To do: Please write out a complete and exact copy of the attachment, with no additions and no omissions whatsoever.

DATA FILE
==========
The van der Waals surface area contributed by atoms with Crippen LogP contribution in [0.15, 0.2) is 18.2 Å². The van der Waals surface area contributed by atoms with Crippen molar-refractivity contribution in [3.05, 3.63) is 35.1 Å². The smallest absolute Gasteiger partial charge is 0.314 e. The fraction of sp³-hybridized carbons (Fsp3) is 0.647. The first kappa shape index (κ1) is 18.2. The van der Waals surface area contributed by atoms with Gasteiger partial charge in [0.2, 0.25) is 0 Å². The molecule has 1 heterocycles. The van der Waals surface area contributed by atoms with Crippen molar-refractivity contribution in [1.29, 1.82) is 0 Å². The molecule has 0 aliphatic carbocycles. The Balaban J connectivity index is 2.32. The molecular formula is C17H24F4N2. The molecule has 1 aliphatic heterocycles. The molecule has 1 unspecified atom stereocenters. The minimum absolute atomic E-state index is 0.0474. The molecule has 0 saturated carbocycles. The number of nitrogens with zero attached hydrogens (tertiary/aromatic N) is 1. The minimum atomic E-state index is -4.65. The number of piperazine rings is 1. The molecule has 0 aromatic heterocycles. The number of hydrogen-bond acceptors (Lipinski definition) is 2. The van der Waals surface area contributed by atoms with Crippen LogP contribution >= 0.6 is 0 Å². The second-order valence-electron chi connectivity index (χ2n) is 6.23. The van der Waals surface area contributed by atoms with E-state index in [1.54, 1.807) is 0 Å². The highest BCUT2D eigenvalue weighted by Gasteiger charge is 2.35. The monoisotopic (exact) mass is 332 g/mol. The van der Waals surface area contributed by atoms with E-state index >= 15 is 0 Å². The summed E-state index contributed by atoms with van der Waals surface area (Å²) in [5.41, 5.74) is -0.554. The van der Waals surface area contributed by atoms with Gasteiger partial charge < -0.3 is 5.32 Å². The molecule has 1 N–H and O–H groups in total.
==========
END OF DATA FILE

The van der Waals surface area contributed by atoms with Crippen LogP contribution in [0.15, 0.2) is 18.2 Å². The van der Waals surface area contributed by atoms with Crippen molar-refractivity contribution in [3.05, 3.63) is 35.1 Å². The smallest absolute Gasteiger partial charge is 0.314 e. The fraction of sp³-hybridized carbons (Fsp3) is 0.647. The first kappa shape index (κ1) is 18.2. The van der Waals surface area contributed by atoms with Gasteiger partial charge in [0.2, 0.25) is 0 Å². The molecule has 1 heterocycles. The van der Waals surface area contributed by atoms with Crippen molar-refractivity contribution in [1.29, 1.82) is 0 Å². The molecule has 0 aliphatic carbocycles. The Balaban J connectivity index is 2.32. The molecular formula is C17H24F4N2. The molecule has 1 aliphatic heterocycles. The molecule has 1 unspecified atom stereocenters. The minimum absolute atomic E-state index is 0.0474. The molecule has 0 saturated carbocycles. The number of nitrogens with zero attached hydrogens (tertiary/aromatic N) is 1. The minimum atomic E-state index is -4.65. The number of piperazine rings is 1. The molecule has 0 aromatic heterocycles. The number of hydrogen-bond acceptors (Lipinski definition) is 2. The van der Waals surface area contributed by atoms with Crippen LogP contribution >= 0.6 is 0 Å². The second-order valence-electron chi connectivity index (χ2n) is 6.23. The van der Waals surface area contributed by atoms with E-state index in [1.54, 1.807) is 0 Å². The highest BCUT2D eigenvalue weighted by Gasteiger charge is 2.35. The monoisotopic (exact) mass is 332 g/mol. The van der Waals surface area contributed by atoms with E-state index >= 15 is 0 Å². The summed E-state index contributed by atoms with van der Waals surface area (Å²) in [5.41, 5.74) is -0.554. The van der Waals surface area contributed by atoms with Gasteiger partial charge < -0.3 is 5.32 Å². The molecule has 1 N–H and O–H groups in total.